It’s an old Wall Street adage, a promotion comes one year later than expected and the loss of a job happens one year sooner. In our industry, like so many others, the timing between when you expect something to happen and when it actually does is often not in sync with those who make these type of decisions. This typically leads to a situation that is unexpected and highly disruptive, as most people are not fully prepared to hear the words, “We’re letting you go.”
This past October STA announced a new initiative called STA Job Re-entry, or STAR, which assists individuals who have been displaced from their job and are seeking re-entry into financial services. Among STAR’s Core Actions is to provide resources and education to best prepare for an unexpected job loss. We believe there are practical and meaningful steps that individuals can take to ready themselves for a job loss situation. These steps should improve one’s ability to rebound more quickly and land on firmer ground sooner.
We hope that you never wind up in a situation where you need to rely on the helpful tips below but if you do, we hope you find them insightful.
Save early and avoid debt
You never hear anyone express remorse about having saved too much. Whether it’s a 401k or a rainy-day nest egg, saving is never a bad idea. People who learn to save early in their careers fare better when facing a job transition. Savings allow you to be more patient and less frantic. It also helps maintain a healthy mental attitude, which will naturally show through during the job search process. Debt, on the other hand, conveys the opposite. Overextending yourself with debt will not only quickly deplete your bank account, it will also deflate the courage and confidence you need during your transition. Manage debt responsibly.
We believe there are practical and meaningful steps that individuals can take to ready themselves for a job loss situation. These steps should improve one’s ability to rebound more quickly and land on firmer ground sooner.
Relationships: Who’s your first call?
People need support networks to strive in life, especially during times of distress. The loss of a job is certainly one of those times. During a transition, your support network is most likely a combination of people who are close to you, both personally and professionally. Maintaining healthy relationships and support networks require effort, so stay in touch and stay active, meaning be present for those who might need that LinkedIn recommendation or that email introduction from you now; you might need the same from them later. In particular, think about that person in your life who would be your first call in the event you lost your job. Keep them especially close.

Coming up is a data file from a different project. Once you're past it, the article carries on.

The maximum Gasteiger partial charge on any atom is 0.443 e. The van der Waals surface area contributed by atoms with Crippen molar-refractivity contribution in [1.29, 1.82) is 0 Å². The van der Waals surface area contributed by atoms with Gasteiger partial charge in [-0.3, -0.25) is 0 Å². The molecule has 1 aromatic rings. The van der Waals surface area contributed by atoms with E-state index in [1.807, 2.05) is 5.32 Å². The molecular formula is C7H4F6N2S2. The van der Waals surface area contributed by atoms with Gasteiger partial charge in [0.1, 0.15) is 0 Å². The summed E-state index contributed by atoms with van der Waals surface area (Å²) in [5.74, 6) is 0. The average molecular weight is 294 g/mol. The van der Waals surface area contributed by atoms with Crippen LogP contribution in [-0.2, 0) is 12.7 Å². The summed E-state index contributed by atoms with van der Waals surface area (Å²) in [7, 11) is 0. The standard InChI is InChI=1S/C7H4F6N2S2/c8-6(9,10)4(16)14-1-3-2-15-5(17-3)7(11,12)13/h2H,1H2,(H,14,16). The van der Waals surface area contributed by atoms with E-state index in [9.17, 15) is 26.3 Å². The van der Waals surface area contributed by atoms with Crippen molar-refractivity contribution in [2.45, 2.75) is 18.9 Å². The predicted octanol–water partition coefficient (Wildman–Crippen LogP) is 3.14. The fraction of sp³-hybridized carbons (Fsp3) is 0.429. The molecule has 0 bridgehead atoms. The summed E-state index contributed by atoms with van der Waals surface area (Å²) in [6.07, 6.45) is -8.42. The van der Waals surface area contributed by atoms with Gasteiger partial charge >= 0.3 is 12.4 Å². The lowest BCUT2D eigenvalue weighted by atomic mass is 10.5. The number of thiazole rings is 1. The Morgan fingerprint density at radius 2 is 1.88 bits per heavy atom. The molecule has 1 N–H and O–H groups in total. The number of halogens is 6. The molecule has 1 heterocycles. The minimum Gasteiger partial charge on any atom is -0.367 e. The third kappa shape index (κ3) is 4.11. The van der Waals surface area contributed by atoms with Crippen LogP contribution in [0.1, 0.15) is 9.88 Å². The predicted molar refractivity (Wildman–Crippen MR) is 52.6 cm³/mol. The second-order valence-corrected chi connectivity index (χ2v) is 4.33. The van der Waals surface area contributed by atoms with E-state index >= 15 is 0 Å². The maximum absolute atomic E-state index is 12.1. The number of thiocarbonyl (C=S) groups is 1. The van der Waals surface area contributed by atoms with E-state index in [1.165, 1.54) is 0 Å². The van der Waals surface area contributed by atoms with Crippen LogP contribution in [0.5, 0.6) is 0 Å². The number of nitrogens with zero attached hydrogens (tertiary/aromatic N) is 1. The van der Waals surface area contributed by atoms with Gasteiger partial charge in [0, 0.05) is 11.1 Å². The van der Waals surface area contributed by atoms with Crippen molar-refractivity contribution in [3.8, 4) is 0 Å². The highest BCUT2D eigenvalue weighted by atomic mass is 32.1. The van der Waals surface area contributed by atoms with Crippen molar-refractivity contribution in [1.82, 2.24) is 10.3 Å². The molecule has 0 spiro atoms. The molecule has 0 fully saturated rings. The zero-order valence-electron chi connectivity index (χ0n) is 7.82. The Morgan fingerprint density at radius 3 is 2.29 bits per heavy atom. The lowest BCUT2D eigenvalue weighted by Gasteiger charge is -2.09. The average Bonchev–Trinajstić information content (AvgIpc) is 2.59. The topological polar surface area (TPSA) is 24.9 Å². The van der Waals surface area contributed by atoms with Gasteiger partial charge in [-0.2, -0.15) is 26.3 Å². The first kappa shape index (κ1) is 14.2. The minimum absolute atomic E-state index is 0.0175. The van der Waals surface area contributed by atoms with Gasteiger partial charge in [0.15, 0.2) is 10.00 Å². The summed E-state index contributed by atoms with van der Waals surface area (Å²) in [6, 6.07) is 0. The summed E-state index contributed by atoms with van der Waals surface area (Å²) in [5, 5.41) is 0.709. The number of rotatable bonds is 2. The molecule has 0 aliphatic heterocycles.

Create a hot DR site
Disaster Recovery, or DR, is a component critical to every organization’s ability to combat both natural and manufactured disasters, particularly within financial services. An effective DR site is one that maintains a combination of physical space, available resources and proper training. Organizations that keep their DR sites “hot” (i.e., having employees work there under normal, non-crisis conditions) typically respond faster and adapt to the situation better compared to those where employees are walking into a DR site for the first time during a crisis.
This same concept applies to you as a working professional. You should already have in place a personal DR site with the same attributes noted above: space, resources and training. In today’s high tech world where smart phones are indispensable and free content is all around us, obtaining space and resources may not be an issue. However, the ability to use those resources may prove to be problematic if you are not trained on how to use them or they are not current. Basics like maintaining contact information; creating a LinkedIn profile and resume; and, subscribing to curated industry newsfeeds and research from third parties are all easy to do but they take time and possibly a learning curve to master. In that moment of having just lost your job, learning new tasks, even simple ones, can be overwhelming. Keep your personal DR site, be it your home office, phone or laptop, hot and up to date.
In that moment of having just lost your job, learning new tasks, even simple ones, can be overwhelming. Keep your personal DR site…hot and up to date.
Be your own brand
The industry we work in and the organizations we work for do not define us. Those are just two factors on a long list of others that go into making us who we are. How long it takes an individual to fully appreciate and understand that depends somewhat on their own sense of self, or brand. Sometimes it takes the loss of a job to be able to really reflect on who you are, catalog your accomplishments, take pride in your successes, define your brand. Think what you want of influencers on social media, but there is value in self-branding. As you go through the interview process, prospective employers will not only be interested in your qualifications and skillset, they will want to get to know you, as an individual, to determine if you are the right fit. Be your own brand.